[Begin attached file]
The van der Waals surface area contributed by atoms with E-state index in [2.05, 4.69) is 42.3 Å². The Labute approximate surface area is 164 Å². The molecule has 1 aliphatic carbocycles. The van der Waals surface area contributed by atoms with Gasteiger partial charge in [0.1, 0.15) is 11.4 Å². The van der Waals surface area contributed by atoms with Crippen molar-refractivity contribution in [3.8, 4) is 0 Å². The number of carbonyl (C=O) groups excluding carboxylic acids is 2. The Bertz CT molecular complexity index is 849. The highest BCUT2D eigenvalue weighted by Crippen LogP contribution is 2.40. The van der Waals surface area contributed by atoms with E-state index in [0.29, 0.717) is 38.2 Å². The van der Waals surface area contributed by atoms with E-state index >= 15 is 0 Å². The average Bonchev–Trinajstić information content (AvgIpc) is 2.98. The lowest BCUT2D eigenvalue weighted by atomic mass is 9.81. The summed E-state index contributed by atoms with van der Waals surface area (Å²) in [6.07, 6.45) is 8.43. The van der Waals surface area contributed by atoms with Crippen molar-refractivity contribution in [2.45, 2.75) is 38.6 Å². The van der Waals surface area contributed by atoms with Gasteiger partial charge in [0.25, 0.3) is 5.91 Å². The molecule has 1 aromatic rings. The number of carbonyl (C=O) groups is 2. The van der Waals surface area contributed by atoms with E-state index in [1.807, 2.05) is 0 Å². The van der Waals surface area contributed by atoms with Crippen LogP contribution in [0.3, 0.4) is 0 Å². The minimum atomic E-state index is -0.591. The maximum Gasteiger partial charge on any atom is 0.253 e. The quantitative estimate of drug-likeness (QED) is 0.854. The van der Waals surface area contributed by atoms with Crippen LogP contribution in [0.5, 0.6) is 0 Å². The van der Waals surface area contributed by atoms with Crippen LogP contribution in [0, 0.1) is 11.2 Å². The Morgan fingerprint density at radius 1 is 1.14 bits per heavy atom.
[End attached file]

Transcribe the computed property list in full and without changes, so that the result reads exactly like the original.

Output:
The van der Waals surface area contributed by atoms with E-state index in [2.05, 4.69) is 42.3 Å². The Labute approximate surface area is 164 Å². The molecule has 1 aliphatic carbocycles. The van der Waals surface area contributed by atoms with Gasteiger partial charge in [0.1, 0.15) is 11.4 Å². The van der Waals surface area contributed by atoms with Crippen molar-refractivity contribution in [3.8, 4) is 0 Å². The number of carbonyl (C=O) groups excluding carboxylic acids is 2. The Bertz CT molecular complexity index is 849. The highest BCUT2D eigenvalue weighted by Crippen LogP contribution is 2.40. The van der Waals surface area contributed by atoms with E-state index in [0.29, 0.717) is 38.2 Å². The van der Waals surface area contributed by atoms with E-state index >= 15 is 0 Å². The average Bonchev–Trinajstić information content (AvgIpc) is 2.98. The lowest BCUT2D eigenvalue weighted by atomic mass is 9.81. The summed E-state index contributed by atoms with van der Waals surface area (Å²) in [6.07, 6.45) is 8.43. The van der Waals surface area contributed by atoms with Crippen molar-refractivity contribution in [2.45, 2.75) is 38.6 Å². The van der Waals surface area contributed by atoms with Gasteiger partial charge in [0.25, 0.3) is 5.91 Å². The molecule has 1 aromatic rings. The number of carbonyl (C=O) groups is 2. The van der Waals surface area contributed by atoms with E-state index in [1.807, 2.05) is 0 Å². The van der Waals surface area contributed by atoms with Crippen LogP contribution in [0.3, 0.4) is 0 Å². The minimum atomic E-state index is -0.591. The maximum Gasteiger partial charge on any atom is 0.253 e. The quantitative estimate of drug-likeness (QED) is 0.854. The van der Waals surface area contributed by atoms with Crippen LogP contribution in [0.5, 0.6) is 0 Å². The van der Waals surface area contributed by atoms with Crippen LogP contribution in [0, 0.1) is 11.2 Å². The Morgan fingerprint density at radius 1 is 1.14 bits per heavy atom.